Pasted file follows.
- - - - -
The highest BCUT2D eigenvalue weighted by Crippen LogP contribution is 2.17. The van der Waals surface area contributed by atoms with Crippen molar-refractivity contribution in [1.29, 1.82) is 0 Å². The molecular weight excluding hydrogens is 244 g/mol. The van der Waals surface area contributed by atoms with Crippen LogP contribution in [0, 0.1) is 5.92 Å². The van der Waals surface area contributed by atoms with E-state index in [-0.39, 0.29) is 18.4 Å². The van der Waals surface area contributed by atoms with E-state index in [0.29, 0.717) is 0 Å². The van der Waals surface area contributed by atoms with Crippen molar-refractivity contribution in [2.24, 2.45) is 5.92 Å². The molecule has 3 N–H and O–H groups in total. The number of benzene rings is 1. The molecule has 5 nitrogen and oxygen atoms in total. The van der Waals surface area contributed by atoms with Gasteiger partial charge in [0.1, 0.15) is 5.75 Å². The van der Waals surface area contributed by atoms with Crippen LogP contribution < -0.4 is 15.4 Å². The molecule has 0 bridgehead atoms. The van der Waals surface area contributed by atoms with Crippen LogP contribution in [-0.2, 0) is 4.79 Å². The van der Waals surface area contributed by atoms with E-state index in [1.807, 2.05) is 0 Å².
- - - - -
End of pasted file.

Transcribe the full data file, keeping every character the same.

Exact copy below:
The highest BCUT2D eigenvalue weighted by Crippen LogP contribution is 2.17. The van der Waals surface area contributed by atoms with Crippen molar-refractivity contribution in [1.29, 1.82) is 0 Å². The molecular weight excluding hydrogens is 244 g/mol. The van der Waals surface area contributed by atoms with Crippen LogP contribution in [0, 0.1) is 5.92 Å². The van der Waals surface area contributed by atoms with E-state index in [-0.39, 0.29) is 18.4 Å². The van der Waals surface area contributed by atoms with E-state index in [0.29, 0.717) is 0 Å². The van der Waals surface area contributed by atoms with Crippen molar-refractivity contribution in [2.24, 2.45) is 5.92 Å². The molecule has 3 N–H and O–H groups in total. The number of benzene rings is 1. The molecule has 5 nitrogen and oxygen atoms in total. The van der Waals surface area contributed by atoms with Gasteiger partial charge in [0.1, 0.15) is 5.75 Å². The van der Waals surface area contributed by atoms with Crippen LogP contribution < -0.4 is 15.4 Å². The molecule has 0 bridgehead atoms. The van der Waals surface area contributed by atoms with Crippen LogP contribution in [-0.2, 0) is 4.79 Å². The van der Waals surface area contributed by atoms with E-state index in [1.807, 2.05) is 0 Å².